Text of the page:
Fast-forward to 2017 and yet another heartbreak punched its vicious fist into my cardiac organ. Except this time, I stood my ground. I not only possessed an instruction manual, written in my own words, but I now had a reason to put it to the test. So that’s exactly what I did. And that is how I developed a fool-proof 30-day program that was guaranteed to cure the world of heartbreak once and for all!

Ok, so perhaps it’s not that simple. But what we do have here is a breakup guide quite unlike any other before. It is not swamped down by an excess of meaningless motivational babble or psychotherapy jargon, because I don’t know any of that stuff.

Rather, here is my experienced voice, compassionate and light-hearted, sticking out my hand and showing you exactly what I did to mend my wounds. Perhaps a step-by-step guideline is exactly what your muddled heart is yearning for right now. Or perhaps you know of a friend who appears stuck and desperate for relief. Or perhaps you’re just curious as to what such a bold claim would entail, tucking the information away for someone else’s rainy day.

The reasons behind your interest are not important. What is important, is that heartbreak itself is a timeless upset which is endured on a universal scale, where people in every city in every country continue to writhe as slaves to the grief-stricken scars of their former love lives. These are the individuals who deserve all the support they can get, and this book could very well be the pages to give it to them.

And that’s where you come in! Without your contributions, Heartbreak Sucks! will evaporate into the ether of unrealised texts and this could have a severe domino effect, ultimately leading to an eternal chorus of broken hearts forever. Do you really want to be responsible for such a tragedy? If not, then please support this idea and push for its ultimate realisation.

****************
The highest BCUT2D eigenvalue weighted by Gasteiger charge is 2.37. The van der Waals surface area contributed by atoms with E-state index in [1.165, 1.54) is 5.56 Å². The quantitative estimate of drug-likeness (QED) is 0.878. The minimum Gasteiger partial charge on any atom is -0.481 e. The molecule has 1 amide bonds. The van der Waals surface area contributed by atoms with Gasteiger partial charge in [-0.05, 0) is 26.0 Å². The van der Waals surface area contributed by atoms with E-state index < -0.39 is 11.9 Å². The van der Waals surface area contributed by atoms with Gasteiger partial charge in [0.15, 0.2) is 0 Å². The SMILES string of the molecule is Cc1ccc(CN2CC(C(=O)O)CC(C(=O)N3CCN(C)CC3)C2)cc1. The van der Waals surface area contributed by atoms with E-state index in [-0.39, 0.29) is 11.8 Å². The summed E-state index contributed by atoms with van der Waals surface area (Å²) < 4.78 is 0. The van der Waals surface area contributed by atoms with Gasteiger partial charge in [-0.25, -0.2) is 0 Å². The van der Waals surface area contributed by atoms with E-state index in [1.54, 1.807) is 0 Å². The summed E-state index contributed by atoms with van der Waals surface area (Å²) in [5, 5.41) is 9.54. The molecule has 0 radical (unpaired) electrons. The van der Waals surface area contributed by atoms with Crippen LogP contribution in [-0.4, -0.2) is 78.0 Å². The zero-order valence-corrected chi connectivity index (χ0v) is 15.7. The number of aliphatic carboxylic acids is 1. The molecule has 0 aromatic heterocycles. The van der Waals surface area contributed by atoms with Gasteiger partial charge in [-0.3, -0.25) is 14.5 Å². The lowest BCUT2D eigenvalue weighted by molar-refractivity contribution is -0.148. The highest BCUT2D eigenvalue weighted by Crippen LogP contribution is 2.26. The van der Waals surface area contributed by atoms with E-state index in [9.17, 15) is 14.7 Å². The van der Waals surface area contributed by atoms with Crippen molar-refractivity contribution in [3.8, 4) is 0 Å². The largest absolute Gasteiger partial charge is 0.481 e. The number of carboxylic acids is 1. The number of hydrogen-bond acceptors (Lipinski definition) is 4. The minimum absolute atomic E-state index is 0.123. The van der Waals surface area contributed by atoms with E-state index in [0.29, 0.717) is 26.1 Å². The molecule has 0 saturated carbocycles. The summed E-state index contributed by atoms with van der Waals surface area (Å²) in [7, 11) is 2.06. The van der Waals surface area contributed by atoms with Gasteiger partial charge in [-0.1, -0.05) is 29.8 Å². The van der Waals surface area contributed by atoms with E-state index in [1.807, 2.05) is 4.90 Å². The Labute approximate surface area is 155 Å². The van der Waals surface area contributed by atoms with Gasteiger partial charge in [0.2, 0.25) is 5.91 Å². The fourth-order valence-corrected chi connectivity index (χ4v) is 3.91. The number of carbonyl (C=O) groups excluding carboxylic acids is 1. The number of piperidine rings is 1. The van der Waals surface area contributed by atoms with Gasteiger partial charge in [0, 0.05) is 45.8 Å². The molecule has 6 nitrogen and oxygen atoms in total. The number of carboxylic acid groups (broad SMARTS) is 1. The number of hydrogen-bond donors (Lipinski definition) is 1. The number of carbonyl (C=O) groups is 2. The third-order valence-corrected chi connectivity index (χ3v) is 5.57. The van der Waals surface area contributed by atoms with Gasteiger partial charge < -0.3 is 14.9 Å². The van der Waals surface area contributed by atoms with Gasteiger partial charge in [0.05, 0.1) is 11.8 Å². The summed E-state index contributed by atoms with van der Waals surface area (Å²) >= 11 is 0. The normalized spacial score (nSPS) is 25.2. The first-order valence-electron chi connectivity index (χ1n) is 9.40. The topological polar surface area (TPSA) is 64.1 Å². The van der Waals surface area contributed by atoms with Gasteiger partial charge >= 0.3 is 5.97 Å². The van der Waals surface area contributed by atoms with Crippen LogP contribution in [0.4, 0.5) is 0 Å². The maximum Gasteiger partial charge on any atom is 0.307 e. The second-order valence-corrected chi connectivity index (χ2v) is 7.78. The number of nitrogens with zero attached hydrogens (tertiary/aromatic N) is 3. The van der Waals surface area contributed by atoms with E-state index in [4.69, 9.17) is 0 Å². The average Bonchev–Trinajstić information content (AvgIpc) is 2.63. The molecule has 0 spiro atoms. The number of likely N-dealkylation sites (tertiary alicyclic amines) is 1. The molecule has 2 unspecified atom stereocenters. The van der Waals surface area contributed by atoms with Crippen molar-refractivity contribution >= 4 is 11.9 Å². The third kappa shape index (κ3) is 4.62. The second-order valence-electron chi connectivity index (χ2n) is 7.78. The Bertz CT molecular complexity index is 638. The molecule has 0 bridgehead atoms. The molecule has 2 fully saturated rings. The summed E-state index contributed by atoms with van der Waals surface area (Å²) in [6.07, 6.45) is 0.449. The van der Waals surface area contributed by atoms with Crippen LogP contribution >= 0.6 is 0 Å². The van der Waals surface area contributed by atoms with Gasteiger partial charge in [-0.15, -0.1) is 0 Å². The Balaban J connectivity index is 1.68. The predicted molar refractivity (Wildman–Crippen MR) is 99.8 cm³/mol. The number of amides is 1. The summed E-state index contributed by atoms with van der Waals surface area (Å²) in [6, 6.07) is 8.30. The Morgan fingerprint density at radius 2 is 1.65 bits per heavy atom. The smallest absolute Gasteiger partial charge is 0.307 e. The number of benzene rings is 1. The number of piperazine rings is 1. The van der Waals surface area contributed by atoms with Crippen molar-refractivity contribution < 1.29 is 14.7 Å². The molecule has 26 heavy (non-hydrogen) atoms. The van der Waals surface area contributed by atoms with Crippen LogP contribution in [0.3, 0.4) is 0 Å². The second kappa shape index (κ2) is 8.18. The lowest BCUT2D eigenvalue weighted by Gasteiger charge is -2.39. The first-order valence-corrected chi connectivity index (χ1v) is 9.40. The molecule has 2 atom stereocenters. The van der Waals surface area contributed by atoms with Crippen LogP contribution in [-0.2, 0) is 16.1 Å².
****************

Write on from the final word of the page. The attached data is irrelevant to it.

Because, one day, you might find yourself in dire need of these very words. And then there they will be, thanks to you.

Cape Town-born London-based artist Jared Woods is best known as the full-time scriptwriter for the YouTube channel Pencilmation, a kids' cartoon show which currently has more than 7.5 million subscribers and counting. Heartbreak Sucks! is Jared’s first exploration into the self-help book world, but he can also be noted as the author of the 2016 fiction novel This is Your Brain on Drugs. In his spare time, Jared devotes much of his energy to his personal blog, Juice Nothing, which has received more than one million hits.

Other than writing, Jared finds much happiness in singing for his band, Sectlinefor, as well as creating solo music under the name Coming Down Happy. He is currently piecing together a web-series film titled Definitely Not a Cry For Help. Follow him on Instagram @legotrip for daily illustrations and other misguided wisdom.

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These people are helping to fund Heartbreak Sucks.

Tim Plummer
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Sarah Morrison
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Faure Teggin
Pat Crawford
Fran Bruce
Dion Power
Ammr Khalifa
Jaclyn Woods
David Whitney
Robert Daly
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Wilmie Klop